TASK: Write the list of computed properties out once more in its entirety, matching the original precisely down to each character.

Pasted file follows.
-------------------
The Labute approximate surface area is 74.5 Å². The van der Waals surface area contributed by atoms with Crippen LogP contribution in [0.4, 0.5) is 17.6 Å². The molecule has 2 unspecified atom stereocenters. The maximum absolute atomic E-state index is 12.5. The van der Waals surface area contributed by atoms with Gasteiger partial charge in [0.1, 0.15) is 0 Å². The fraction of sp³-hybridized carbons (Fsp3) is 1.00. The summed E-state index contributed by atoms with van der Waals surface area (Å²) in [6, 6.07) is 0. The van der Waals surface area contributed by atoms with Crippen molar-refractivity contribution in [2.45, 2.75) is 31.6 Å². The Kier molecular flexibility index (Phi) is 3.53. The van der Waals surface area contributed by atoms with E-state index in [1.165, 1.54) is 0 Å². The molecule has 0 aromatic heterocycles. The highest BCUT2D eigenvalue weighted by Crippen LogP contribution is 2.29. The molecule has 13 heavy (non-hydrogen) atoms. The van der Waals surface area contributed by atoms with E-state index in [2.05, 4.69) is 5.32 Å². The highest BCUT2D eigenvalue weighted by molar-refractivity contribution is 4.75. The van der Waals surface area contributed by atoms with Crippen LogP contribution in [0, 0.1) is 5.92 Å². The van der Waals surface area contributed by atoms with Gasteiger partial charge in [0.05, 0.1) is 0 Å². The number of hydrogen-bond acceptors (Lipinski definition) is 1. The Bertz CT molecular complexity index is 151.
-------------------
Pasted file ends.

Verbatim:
The Labute approximate surface area is 74.5 Å². The van der Waals surface area contributed by atoms with Crippen LogP contribution in [0.4, 0.5) is 17.6 Å². The molecule has 2 unspecified atom stereocenters. The maximum absolute atomic E-state index is 12.5. The van der Waals surface area contributed by atoms with Gasteiger partial charge in [0.1, 0.15) is 0 Å². The fraction of sp³-hybridized carbons (Fsp3) is 1.00. The summed E-state index contributed by atoms with van der Waals surface area (Å²) in [6, 6.07) is 0. The van der Waals surface area contributed by atoms with Crippen molar-refractivity contribution in [2.45, 2.75) is 31.6 Å². The Kier molecular flexibility index (Phi) is 3.53. The van der Waals surface area contributed by atoms with E-state index in [1.165, 1.54) is 0 Å². The molecule has 0 aromatic heterocycles. The highest BCUT2D eigenvalue weighted by Crippen LogP contribution is 2.29. The molecule has 13 heavy (non-hydrogen) atoms. The van der Waals surface area contributed by atoms with E-state index in [2.05, 4.69) is 5.32 Å². The highest BCUT2D eigenvalue weighted by molar-refractivity contribution is 4.75. The van der Waals surface area contributed by atoms with Crippen LogP contribution in [0, 0.1) is 5.92 Å². The van der Waals surface area contributed by atoms with Gasteiger partial charge in [0.05, 0.1) is 0 Å². The number of hydrogen-bond acceptors (Lipinski definition) is 1. The Bertz CT molecular complexity index is 151.